On this day…….

In 1882 Iolanthe, or The Peer and the Peri, opening at London’s Savoy Theatre.  In a first for any play, Iolanthe opened simultaneously in London and New York and two casts rehearsed alongside one another in the run up top opening night.

Iolanthe

W.S Gilbert first had his idea for a storyline similar to Iolanthe in one of his Bab Ballads entitled “The Fairy Curate” where a fairy marries a mortal.

In true Gilbert and Sullivan fashion, Iolanthe is a satire poking fun at supposedly ineffectual and over-privileged House of Lords.  Iolanthe is often famed for its sumptuous costume and effects to make the fairy world ever more realistic.  In fact advances in technology meant that even in the very first shows, the fairies had headdresses of fairy lights powered by small batteries.

The absurdity of the show is not lost with all members of the House of Lords in love with the heroine Phyllis and Strephon in charge of the entire Parliament.  Upon opening, the operetta received rave reviews and critical acclaim.

Iolanthe was the first of Gilbert and Sullivan’s works to be performed by a non-D’Oyle Carte company when it was produced by the Sadler’s Wells Opera in January 1962.

One of the lines from the play “this comes of women interfering in politics” was oft-quoted when Margaret Thatcher became Prime Minister.  One of the most iconic songs in Gilbert and Sullivan’s canon – and certainly one of my favourites – the March of the Peers comes from Iolanthe and sounds utterly sublime when well performed by a good male voice.

Bingley Gilbert and Sullivan have performed Iolanthe on six occasions and of course our 2017 production will be Iolanthe, for which tickets are already on sale.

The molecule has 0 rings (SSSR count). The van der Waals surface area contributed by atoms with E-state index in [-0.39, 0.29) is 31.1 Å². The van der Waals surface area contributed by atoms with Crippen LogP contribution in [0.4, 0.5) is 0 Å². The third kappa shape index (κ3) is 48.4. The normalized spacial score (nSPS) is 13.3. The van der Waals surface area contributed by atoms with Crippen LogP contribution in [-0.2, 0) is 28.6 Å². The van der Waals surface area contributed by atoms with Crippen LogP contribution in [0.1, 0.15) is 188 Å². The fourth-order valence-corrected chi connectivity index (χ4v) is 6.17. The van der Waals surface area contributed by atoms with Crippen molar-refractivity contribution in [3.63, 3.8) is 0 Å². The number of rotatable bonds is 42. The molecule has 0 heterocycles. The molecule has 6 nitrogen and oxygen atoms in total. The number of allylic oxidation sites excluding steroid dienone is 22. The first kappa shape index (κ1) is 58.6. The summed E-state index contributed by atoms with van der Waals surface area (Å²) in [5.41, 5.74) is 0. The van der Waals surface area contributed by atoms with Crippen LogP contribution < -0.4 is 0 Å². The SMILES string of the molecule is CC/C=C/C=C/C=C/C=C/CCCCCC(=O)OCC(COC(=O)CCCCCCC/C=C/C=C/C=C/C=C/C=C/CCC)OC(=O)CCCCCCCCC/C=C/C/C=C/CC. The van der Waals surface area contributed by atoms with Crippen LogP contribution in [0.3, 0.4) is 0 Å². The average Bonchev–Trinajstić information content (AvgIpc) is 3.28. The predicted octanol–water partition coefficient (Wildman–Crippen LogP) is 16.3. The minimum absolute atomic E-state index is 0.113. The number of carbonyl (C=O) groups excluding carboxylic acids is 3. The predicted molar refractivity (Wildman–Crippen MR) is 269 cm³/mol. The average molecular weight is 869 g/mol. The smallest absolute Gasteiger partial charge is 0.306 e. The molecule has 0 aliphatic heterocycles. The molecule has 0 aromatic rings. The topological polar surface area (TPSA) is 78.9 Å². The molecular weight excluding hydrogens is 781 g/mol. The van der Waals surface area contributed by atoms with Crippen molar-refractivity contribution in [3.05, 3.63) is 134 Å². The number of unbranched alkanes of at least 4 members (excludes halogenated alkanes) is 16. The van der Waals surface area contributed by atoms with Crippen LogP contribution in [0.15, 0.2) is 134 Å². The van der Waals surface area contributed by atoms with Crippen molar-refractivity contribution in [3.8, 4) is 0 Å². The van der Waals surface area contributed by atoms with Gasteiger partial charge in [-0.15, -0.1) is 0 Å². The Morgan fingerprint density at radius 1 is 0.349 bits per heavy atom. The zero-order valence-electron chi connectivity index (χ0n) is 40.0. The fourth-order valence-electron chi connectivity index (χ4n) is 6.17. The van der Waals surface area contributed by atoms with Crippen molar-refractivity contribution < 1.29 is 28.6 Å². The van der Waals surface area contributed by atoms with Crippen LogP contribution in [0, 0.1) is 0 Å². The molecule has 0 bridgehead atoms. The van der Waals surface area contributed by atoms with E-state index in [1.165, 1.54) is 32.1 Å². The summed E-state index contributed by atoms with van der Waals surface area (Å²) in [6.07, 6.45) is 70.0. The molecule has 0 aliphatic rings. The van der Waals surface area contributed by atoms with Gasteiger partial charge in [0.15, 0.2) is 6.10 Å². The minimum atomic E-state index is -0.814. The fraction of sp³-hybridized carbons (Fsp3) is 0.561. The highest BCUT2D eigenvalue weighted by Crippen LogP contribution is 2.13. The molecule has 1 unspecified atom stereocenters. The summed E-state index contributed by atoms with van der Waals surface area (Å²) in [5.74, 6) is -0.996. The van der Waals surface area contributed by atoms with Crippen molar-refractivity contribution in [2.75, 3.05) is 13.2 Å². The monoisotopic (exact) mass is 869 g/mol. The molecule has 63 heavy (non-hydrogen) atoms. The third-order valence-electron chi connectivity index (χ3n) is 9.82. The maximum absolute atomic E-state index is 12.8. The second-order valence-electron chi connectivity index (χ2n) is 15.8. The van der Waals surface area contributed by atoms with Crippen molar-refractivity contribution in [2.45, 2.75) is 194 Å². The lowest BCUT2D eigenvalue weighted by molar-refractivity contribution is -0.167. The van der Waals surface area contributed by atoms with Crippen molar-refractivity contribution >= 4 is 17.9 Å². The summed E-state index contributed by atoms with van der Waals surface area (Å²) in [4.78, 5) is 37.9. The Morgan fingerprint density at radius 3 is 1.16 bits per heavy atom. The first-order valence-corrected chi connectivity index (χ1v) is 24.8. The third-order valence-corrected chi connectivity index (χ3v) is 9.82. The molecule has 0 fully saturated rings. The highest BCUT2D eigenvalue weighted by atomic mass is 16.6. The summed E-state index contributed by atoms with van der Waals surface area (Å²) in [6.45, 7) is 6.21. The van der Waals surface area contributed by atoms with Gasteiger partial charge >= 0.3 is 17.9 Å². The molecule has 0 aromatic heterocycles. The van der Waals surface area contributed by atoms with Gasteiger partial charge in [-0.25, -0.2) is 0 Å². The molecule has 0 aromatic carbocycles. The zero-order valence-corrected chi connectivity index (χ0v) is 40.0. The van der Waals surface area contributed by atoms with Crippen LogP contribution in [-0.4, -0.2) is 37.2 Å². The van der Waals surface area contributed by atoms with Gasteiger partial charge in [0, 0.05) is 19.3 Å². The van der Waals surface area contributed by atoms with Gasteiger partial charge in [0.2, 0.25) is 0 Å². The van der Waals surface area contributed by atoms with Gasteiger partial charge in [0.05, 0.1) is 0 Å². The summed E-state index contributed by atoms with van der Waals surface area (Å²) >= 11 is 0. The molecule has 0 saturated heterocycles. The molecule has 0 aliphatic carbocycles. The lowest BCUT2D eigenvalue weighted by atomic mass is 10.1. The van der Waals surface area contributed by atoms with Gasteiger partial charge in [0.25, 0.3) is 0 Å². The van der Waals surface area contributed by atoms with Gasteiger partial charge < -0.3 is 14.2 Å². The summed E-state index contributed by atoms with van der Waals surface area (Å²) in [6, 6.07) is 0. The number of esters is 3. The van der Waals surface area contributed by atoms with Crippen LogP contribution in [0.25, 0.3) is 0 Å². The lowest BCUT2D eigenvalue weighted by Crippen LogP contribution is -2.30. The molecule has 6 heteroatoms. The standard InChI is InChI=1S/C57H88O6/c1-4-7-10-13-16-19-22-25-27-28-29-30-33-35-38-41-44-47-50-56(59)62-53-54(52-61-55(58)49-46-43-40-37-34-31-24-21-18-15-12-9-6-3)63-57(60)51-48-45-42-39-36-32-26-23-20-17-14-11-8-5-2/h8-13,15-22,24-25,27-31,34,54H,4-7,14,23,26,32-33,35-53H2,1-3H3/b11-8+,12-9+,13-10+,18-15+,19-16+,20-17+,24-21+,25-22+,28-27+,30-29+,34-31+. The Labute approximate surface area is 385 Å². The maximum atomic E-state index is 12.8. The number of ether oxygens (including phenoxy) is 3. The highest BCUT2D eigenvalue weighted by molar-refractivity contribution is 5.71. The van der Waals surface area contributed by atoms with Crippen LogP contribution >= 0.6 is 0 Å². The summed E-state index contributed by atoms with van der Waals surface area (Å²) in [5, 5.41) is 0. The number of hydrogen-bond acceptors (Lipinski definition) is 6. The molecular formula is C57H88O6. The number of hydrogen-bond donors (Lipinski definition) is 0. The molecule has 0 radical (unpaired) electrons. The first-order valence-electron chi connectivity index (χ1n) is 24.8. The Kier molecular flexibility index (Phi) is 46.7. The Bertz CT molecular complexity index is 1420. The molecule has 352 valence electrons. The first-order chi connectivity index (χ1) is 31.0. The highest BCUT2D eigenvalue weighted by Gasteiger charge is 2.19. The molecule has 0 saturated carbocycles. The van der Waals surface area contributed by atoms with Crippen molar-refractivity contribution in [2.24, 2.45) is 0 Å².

Iolanthe Flyer

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On This Day……..

…..in 1888 The Yeomen of the Guard premiered in London’s Savoy Theatre.  The eleventh collaboration between W.S.Gilbert and Arthur Sullivan, it ran for 423 performances.

Tower Of London

The only one of the Gilbert and Sullivan canon to be set in an actual place, the opera takes place in the Tower of London during the 16th Century.  Unlike many of the operettas, The Yeomen of the Guard takes on a more sinister and much darker undertone.  Although there are the usual comic moments and witty one-liners, the operetta remains more subdued than others by the duo.  The libretto particularly is of a more unusually complex style, being early-modern English in nature.

The overture of The Yeomen of the Guard is unusual in that it takes a sonata form, rather than being a mix of other songs from the production.  Again, perhaps most unusually for the work of Gilbert and Sullivan, Yeomen does not finish with the traditional “guy gets girl” happy ending, rather with Jack Point finishing the operetta heartbroken, amidst two very reluctant engagements.  The first Jack Point was of course the incomparable George Grossmith, a stalwart of Gilbert and Sullivan’s work.  In fact Jack Point’s finale ballad “I Have a Song to Sing O” probably remains one of the best loved – and most shocking – pieces.

George Grossmith

In perhaps a nod to the more serious nature of The Yeomen of the Guard, Arthur Sullivan’s memorial in The Victoria Embankment Gardens carries the quote “Is life a boon? If so, it must befall that Death, whene’er he call, must call too soon”.

The Yeomen of the Guard remains one of the more ambitious productions for amateur societies to put on owing to its substantial cast and the requirement for authentic looking uniforms and weaponry for the Tower Warders.  Very difficult musically from principal parts to chorus, Yeomen remains truly rewarding to take part in.

Bingley Gilbert and Sullivan Society have performed The Yeomen of the Guard on 7 occasions, the most recent being 2014 to which we received a delightful response from our audiences.

 

 

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